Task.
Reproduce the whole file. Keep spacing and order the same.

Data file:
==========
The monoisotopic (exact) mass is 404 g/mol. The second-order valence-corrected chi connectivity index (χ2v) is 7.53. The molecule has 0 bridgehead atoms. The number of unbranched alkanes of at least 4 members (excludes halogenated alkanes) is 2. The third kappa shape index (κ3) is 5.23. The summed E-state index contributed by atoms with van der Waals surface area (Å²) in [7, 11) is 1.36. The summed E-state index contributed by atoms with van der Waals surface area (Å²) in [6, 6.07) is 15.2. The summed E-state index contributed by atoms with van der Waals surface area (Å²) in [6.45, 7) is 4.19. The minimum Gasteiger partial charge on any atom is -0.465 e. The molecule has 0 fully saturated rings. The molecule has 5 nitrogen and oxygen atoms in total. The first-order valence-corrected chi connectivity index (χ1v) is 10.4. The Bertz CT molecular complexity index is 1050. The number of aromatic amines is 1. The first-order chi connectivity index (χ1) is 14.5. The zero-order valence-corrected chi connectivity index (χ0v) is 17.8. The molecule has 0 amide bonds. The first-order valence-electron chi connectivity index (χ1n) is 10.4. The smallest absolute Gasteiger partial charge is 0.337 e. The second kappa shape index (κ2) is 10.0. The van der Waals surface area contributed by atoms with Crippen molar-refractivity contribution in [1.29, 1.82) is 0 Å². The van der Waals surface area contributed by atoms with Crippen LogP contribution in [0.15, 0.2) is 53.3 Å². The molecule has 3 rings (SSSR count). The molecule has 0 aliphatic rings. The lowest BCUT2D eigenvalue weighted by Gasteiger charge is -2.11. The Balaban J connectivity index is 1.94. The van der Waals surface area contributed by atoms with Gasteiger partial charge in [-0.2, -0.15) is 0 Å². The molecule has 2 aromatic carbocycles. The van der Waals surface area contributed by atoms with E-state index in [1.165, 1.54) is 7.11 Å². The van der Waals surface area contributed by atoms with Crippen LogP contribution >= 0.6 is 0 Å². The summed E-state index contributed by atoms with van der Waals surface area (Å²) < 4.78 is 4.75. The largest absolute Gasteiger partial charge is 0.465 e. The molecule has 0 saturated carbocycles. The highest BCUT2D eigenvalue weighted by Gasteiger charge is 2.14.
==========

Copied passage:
The monoisotopic (exact) mass is 404 g/mol. The second-order valence-corrected chi connectivity index (χ2v) is 7.53. The molecule has 0 bridgehead atoms. The number of unbranched alkanes of at least 4 members (excludes halogenated alkanes) is 2. The third kappa shape index (κ3) is 5.23. The summed E-state index contributed by atoms with van der Waals surface area (Å²) in [7, 11) is 1.36. The summed E-state index contributed by atoms with van der Waals surface area (Å²) in [6, 6.07) is 15.2. The summed E-state index contributed by atoms with van der Waals surface area (Å²) in [6.45, 7) is 4.19. The minimum Gasteiger partial charge on any atom is -0.465 e. The molecule has 0 fully saturated rings. The molecule has 5 nitrogen and oxygen atoms in total. The first-order valence-corrected chi connectivity index (χ1v) is 10.4. The Bertz CT molecular complexity index is 1050. The number of aromatic amines is 1. The first-order chi connectivity index (χ1) is 14.5. The zero-order valence-corrected chi connectivity index (χ0v) is 17.8. The molecule has 0 amide bonds. The first-order valence-electron chi connectivity index (χ1n) is 10.4. The smallest absolute Gasteiger partial charge is 0.337 e. The second kappa shape index (κ2) is 10.0. The van der Waals surface area contributed by atoms with Crippen molar-refractivity contribution in [1.29, 1.82) is 0 Å². The van der Waals surface area contributed by atoms with Crippen LogP contribution in [0.15, 0.2) is 53.3 Å². The molecule has 3 rings (SSSR count). The molecule has 0 aliphatic rings. The lowest BCUT2D eigenvalue weighted by Gasteiger charge is -2.11. The Balaban J connectivity index is 1.94. The van der Waals surface area contributed by atoms with Gasteiger partial charge in [-0.2, -0.15) is 0 Å². The molecule has 2 aromatic carbocycles. The van der Waals surface area contributed by atoms with E-state index in [1.165, 1.54) is 7.11 Å². The van der Waals surface area contributed by atoms with Crippen LogP contribution >= 0.6 is 0 Å². The summed E-state index contributed by atoms with van der Waals surface area (Å²) < 4.78 is 4.75. The largest absolute Gasteiger partial charge is 0.465 e. The molecule has 0 saturated carbocycles. The highest BCUT2D eigenvalue weighted by Gasteiger charge is 2.14.